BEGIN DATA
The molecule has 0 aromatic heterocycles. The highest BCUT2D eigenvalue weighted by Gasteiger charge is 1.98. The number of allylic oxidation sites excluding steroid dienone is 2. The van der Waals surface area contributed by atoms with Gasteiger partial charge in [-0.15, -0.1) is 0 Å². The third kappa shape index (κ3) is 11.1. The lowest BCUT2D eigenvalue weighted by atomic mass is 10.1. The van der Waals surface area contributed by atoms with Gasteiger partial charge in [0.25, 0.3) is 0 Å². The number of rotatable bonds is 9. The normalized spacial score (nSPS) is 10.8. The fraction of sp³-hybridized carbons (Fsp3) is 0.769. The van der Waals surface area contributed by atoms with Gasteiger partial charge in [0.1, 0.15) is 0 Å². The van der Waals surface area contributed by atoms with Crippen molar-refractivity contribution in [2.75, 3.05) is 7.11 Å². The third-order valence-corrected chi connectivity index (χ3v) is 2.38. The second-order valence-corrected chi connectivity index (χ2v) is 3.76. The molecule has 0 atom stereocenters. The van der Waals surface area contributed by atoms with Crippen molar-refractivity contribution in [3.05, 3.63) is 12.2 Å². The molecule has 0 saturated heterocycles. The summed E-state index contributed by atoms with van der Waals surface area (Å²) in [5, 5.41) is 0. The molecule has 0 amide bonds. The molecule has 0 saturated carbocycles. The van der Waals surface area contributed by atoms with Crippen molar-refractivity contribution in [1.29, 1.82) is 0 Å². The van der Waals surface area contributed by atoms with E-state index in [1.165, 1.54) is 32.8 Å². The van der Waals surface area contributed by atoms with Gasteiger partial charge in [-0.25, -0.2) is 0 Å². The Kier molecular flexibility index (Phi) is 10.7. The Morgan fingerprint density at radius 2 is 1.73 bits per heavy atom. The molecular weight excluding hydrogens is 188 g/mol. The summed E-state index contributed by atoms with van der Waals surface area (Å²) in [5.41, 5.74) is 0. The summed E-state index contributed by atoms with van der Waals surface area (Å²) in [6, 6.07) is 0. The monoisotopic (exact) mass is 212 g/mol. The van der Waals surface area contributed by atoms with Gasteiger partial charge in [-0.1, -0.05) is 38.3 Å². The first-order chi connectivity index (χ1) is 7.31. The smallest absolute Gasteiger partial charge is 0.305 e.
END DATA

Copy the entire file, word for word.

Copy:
The molecule has 0 aromatic heterocycles. The highest BCUT2D eigenvalue weighted by Gasteiger charge is 1.98. The number of allylic oxidation sites excluding steroid dienone is 2. The van der Waals surface area contributed by atoms with Gasteiger partial charge in [-0.15, -0.1) is 0 Å². The third kappa shape index (κ3) is 11.1. The lowest BCUT2D eigenvalue weighted by atomic mass is 10.1. The van der Waals surface area contributed by atoms with Gasteiger partial charge in [0.25, 0.3) is 0 Å². The number of rotatable bonds is 9. The normalized spacial score (nSPS) is 10.8. The fraction of sp³-hybridized carbons (Fsp3) is 0.769. The van der Waals surface area contributed by atoms with Gasteiger partial charge in [0.1, 0.15) is 0 Å². The van der Waals surface area contributed by atoms with Crippen molar-refractivity contribution in [2.75, 3.05) is 7.11 Å². The third-order valence-corrected chi connectivity index (χ3v) is 2.38. The second-order valence-corrected chi connectivity index (χ2v) is 3.76. The molecule has 0 atom stereocenters. The van der Waals surface area contributed by atoms with Crippen molar-refractivity contribution in [3.05, 3.63) is 12.2 Å². The molecule has 0 saturated heterocycles. The summed E-state index contributed by atoms with van der Waals surface area (Å²) in [5, 5.41) is 0. The molecule has 0 amide bonds. The molecule has 0 saturated carbocycles. The van der Waals surface area contributed by atoms with Crippen molar-refractivity contribution in [1.29, 1.82) is 0 Å². The van der Waals surface area contributed by atoms with E-state index in [1.165, 1.54) is 32.8 Å². The van der Waals surface area contributed by atoms with Gasteiger partial charge in [-0.25, -0.2) is 0 Å². The Kier molecular flexibility index (Phi) is 10.7. The Morgan fingerprint density at radius 2 is 1.73 bits per heavy atom. The molecular weight excluding hydrogens is 188 g/mol. The summed E-state index contributed by atoms with van der Waals surface area (Å²) in [5.41, 5.74) is 0. The summed E-state index contributed by atoms with van der Waals surface area (Å²) in [6, 6.07) is 0. The monoisotopic (exact) mass is 212 g/mol. The van der Waals surface area contributed by atoms with Gasteiger partial charge in [-0.1, -0.05) is 38.3 Å². The first-order chi connectivity index (χ1) is 7.31. The smallest absolute Gasteiger partial charge is 0.305 e.